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article imageBleak prediction for U.S. employment

By Tim Sandle     May 8, 2016 in Business
Washington - Employment levels in the U.S. are looking more precarious, according to a new report. The number of U.S. citizens filing for unemployment benefits increased dramatically according to government figures.
As Trump and Clinton prepare to battle for the future direction of both domestic and foreign policy for the U.S., the state of the economy at the present time seems less than rosy.
New U.S. government figures indicate that claims for unemployment benefits have increased significantly, with the number of people seeking unemployment checks rising by the highest level in over a year.
Data from the U.S. Department of Labor shows that first time claims for unemployment benefits have grown by 17,000 to reach a figure of 274,000 people for the week ending April 30, 2016.
CNBC’s economists add that the four-week moving average of claims is considered to be a better measure of labor market trends, because this measure irons out week-to-week volatility. The moving average rose 2,000 to 258,000 last week, a further sign of a dip.
Moreover, a different set of figures indicates a 35 percent surge in planned layoffs by U.S. employers. The majority of these job losses, Compliance EX reports, relate to the energy sector. This area of the economy has been badly hit by low oil prices. The fall in prices has affected the rate of profit, and in order to protect shareholder interests, jobs have been cut.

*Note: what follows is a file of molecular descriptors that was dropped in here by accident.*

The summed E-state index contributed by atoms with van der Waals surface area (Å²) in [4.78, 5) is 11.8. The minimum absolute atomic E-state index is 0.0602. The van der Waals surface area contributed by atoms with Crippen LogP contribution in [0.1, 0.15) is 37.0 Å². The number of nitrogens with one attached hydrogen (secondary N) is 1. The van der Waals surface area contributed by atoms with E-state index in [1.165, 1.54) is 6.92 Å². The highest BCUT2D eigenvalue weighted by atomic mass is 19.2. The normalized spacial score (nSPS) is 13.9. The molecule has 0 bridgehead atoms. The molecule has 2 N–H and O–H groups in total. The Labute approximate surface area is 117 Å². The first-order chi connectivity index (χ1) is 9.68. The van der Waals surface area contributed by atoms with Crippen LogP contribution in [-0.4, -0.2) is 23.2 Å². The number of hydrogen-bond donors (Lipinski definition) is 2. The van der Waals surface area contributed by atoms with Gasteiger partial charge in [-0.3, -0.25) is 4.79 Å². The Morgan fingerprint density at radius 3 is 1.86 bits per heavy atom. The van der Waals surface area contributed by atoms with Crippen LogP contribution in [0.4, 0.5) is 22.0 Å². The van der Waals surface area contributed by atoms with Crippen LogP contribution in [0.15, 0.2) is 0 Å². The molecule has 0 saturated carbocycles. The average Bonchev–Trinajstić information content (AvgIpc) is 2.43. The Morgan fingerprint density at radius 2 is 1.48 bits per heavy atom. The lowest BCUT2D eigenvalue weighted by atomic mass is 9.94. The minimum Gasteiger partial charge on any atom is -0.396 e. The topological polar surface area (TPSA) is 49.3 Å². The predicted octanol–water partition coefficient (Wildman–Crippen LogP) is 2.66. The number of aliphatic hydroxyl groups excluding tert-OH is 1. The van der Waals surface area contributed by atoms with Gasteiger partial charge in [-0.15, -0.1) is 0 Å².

In relation to this news, Global outplacement firm, Challenger, Gray & Christmas, is quoted as saying "U.S.-based companies announced 65,141 job cuts last month, up 35 percent from March." Here the energy sector has accounted for 19,759 job cuts during April 2016. This brings the total number of layoffs from this sector to 72,660.
Other major areas for job cuts include information technology, financial services, and the retail sector.
A more optimistic outlook has been provided by Gennadiy Goldberg, a U.S. strategist at TD Securities LLC in New York, who states: “The U.S. economy may not be growing at 3 percent, but we’re continuing to muddle along, and that’s still creating a demand for labor.”
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